“My parents don’t believe that I have depression,” A young woman disclosed to me in a conversation discussing her feelings related to suicidal thoughts and soul-aching hopelessness. From a clinical perspective, this young woman certainly presented with depression symptoms yet her family did not believe that depression was a “real” problem according to their religious beliefs.
My heart instantly broke with this knowledge, because I have met far too many young men and women who are struggling secretly with emotional distress, due to their Christian upbringing. They have been taught that their pain is a taboo topic and a measurement of their spiritual immaturity. I see this pattern all too frequently in the church and frankly, it is a dangerous ideology.
Emotional distress such as anxiety affects over 12% of adults with only 36% receiving treatment. Additionally, depression, the leading disability in ages 15-33, affects 5% of individuals each year. Since 2016, suicide has been the second leading cause of death among individuals between the ages of 10 and 34, and the fourth leading cause of death among individuals between the ages of 35 and 54. Here is my point: emotional distress exists, regardless of whether we talk about it or not, and by not talking about it, we have left many of our brothers and sisters stuck in isolation and spiritual doubt.
So why do so many within the Christian community avoid talking about these difficulties? Why is the church not discussing these topics more often? Although I have seen some positive change recently related to mental health initiatives within Christian circles, there are still many unbiblical beliefs associated with Christianity and mental health. I want to look at just a few of these common beliefs associated with emotional distress and offer an integrative perspective that may help us to advance both the gospel and emotional wellness.
NO. 1: MY FEELINGS DO NOT MATTER TO GOD
My first question in response to this statement is always, “Who told you that?” This is never a statement associated with scripture and from my study of theology, I am certain of at least one thing that contradicts this belief—It is this: You matter to God—feelings and all. I believe this false assumption is due to two primary sources: A distorted view of God and our experiences of invalidation. Both of these variables contribute to a sense of spiritual doubt and fear of our feelings.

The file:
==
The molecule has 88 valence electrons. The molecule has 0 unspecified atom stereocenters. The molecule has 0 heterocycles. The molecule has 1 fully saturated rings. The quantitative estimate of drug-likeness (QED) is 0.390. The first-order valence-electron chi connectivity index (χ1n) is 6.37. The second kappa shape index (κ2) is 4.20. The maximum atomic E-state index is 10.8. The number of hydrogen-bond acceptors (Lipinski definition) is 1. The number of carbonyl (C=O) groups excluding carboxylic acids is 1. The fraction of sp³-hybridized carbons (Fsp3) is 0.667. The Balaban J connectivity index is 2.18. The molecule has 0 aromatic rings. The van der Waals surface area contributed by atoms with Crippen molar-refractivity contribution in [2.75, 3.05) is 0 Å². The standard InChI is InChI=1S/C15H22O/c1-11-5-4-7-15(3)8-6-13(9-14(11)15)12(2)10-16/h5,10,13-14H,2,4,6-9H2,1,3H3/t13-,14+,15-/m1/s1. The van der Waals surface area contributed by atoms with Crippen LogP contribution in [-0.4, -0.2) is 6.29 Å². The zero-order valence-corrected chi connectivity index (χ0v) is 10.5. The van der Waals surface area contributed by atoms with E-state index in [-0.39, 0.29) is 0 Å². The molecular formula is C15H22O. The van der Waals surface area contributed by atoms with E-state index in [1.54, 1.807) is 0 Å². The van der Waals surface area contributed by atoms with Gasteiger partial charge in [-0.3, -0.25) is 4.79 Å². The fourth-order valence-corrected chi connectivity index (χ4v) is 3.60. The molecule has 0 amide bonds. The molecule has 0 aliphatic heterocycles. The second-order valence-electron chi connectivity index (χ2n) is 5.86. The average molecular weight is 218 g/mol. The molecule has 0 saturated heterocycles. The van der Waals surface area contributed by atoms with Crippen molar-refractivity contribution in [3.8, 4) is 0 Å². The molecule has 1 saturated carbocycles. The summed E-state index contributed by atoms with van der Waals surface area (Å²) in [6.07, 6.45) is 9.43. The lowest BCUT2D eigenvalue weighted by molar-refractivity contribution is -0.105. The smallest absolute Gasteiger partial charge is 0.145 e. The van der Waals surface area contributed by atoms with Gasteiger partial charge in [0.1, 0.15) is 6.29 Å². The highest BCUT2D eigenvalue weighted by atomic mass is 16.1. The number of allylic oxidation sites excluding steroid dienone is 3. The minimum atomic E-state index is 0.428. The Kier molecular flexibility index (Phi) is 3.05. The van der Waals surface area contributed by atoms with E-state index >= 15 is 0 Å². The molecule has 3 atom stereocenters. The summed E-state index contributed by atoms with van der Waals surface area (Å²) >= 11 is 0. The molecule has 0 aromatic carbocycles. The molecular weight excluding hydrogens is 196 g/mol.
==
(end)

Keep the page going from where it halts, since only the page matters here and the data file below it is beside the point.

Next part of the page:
Here is the problem: We have started to place the invalidation of our experiences onto our image of God. In doing so, we assume that when God does not respond to our emotional distress in the way we want, our pain is not acknowledged by God. This has a drastic effect on the way we handle our feelings and our faith. For many, it leaves them doubting God’s love, power and goodness. This could certainly correlate to the general decline in religious affiliation in young adults today. We are walking away from an image of God that has been damaged by the invalidation we have received throughout our lives.
What if God is listening, and does care? What if our struggle is not a result of God’s lack of goodness or attention to our needs but rather the outcome of our broken world, which WILL be redeemed one day and set right again. I have come to learn that my struggle is evidence of my need for the God of the Bible, who graciously gives our pain purpose.
One of the foundational skills in counseling is validation of emotions. God created us to feel, to connect, to experience pure joy. In light of sin, we have also been exposed to the weight of pain, disconnection, loss, etc. Throughout scripture, we see Jesus’ example of engagement with various emotions (Fear, shame, loss, discouragement etc.) He does not once dismiss them but gently offers relief, hope, grace, and healing. He hears and sees the broken pieces of our world.
Psalm 34 reminds us that God is near to the brokenhearted, and saves the crushed in spirit. He does not walk away from us in our pain but calls us to own our weakness in light of His strength (2 Corinthians 12:9-10).
Our feelings are real, maybe not always rational, but knowing that God loves us, messy and undone, helps us to be honest with our emotions and allows God into the raw and real feelings we may be fighting. Ultimately, our belief in God’s power cannot be dependent on an answer to our prayers. God is still God and His timetable is not ours.
I believe this is why scripture reminds us repeatedly to pray and to worship. Even when emotions are deep and pain is present; we can rejoice in the truth that our God is going to make all things new, and prayers will be answered in the promise of Christ’s return, where we will exchange our tears for shouts of victory (Revelation 21:4-5).
To be continued…
Adopted from Relevant Magazine.